Femoroacetabular impingement (FAI) is a condition where there is too much friction in the hip joint from bony irregularities causing pain and decreased range of hip motion. The femoral head and acetabulum rub against each other creating damage and pain to the hip joint. The damage can occur to the articular cartilage (the smooth white surface of the ball or socket) or the labral tissue (the lining of the edge of the socket) during normal movement of the hip. The articular cartilage or labral tissue can fray or tear after repeated friction. Over time, more cartilage and labrum is lost until eventually the femur bone and acetabulum bone impact on one other. Bone on bone friction is commonly referred to as Osteoarthritis.

FAI Impingement Types

FAI impingement generally occurs as two forms: Cam and Pincer.

CAM Impingement 

The Cam form of impingement is when the femoral head and neck are not perfectly round, most commonly due to excess bone that has formed. This lack of roundness and excess bone causes abnormal contact between the surfaces.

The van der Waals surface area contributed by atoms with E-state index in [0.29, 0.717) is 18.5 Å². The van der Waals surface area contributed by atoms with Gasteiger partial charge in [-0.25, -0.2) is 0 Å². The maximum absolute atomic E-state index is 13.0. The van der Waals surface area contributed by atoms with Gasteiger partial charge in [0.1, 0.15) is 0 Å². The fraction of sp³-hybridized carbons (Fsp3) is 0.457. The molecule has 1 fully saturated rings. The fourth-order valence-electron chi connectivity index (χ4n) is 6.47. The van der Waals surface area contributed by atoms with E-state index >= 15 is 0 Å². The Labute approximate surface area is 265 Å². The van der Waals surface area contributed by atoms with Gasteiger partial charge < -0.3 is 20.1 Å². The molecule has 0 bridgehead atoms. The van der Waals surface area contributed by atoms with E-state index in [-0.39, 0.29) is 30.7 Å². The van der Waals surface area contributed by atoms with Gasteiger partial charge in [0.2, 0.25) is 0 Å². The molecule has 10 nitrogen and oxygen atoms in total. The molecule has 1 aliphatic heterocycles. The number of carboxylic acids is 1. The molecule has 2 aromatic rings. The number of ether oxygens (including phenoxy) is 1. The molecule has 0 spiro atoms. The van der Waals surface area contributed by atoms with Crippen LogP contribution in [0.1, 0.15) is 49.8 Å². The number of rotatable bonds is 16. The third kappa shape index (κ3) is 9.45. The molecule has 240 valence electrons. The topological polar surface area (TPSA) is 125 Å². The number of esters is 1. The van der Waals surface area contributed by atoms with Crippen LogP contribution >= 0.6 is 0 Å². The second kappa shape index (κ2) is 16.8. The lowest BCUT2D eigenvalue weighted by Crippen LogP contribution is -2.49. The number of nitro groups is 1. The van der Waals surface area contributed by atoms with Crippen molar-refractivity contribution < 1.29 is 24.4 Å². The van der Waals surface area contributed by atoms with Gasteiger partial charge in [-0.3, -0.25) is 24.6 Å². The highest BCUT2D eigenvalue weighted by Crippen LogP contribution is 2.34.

PINCER Impingement

The Pincer form of impingement is when the socket or acetabulum rim has overgrown and is too deep. It covers too much of the femoral head resulting in the labral cartilage being pinched. The Pincer form of impingement may also be caused when the hip socket is abnormally angled backwards causing abnormal impact between the femoral head and the rim of the acetabulum.

Most diagnoses of FAI include a combination of the Cam and Pincer forms.

Symptoms of FAI

Symptoms of femoroacetabular impingement can include the following:

  • Groin pain associated with hip activity

    Groin pain associated with hip activity

  • Complaints of pain in the front, side or back of the hip

    Complaints of pain in the front, side or back of the hip

  • Pain may be described as a dull ache or sharp pain

    Pain may be described as a dull ache or sharp pain

  • Patients may complain of a locking, clicking, or catching sensation in the hip

    Patients may complain of a locking, clicking, or catching sensation in the hip

  • Pain often occurs to the inner hip or groin area after prolonged sitting or walking

    Pain often occurs to the inner hip or groin area after prolonged sitting or walking

  • Difficulty walking uphill

    Difficulty walking uphill

  • Restricted hip movement

    Restricted hip movement

  • Low back pain

    Low back pain

  • Pain in the buttocks or outer thigh area

    Pain in the buttocks or outer thigh area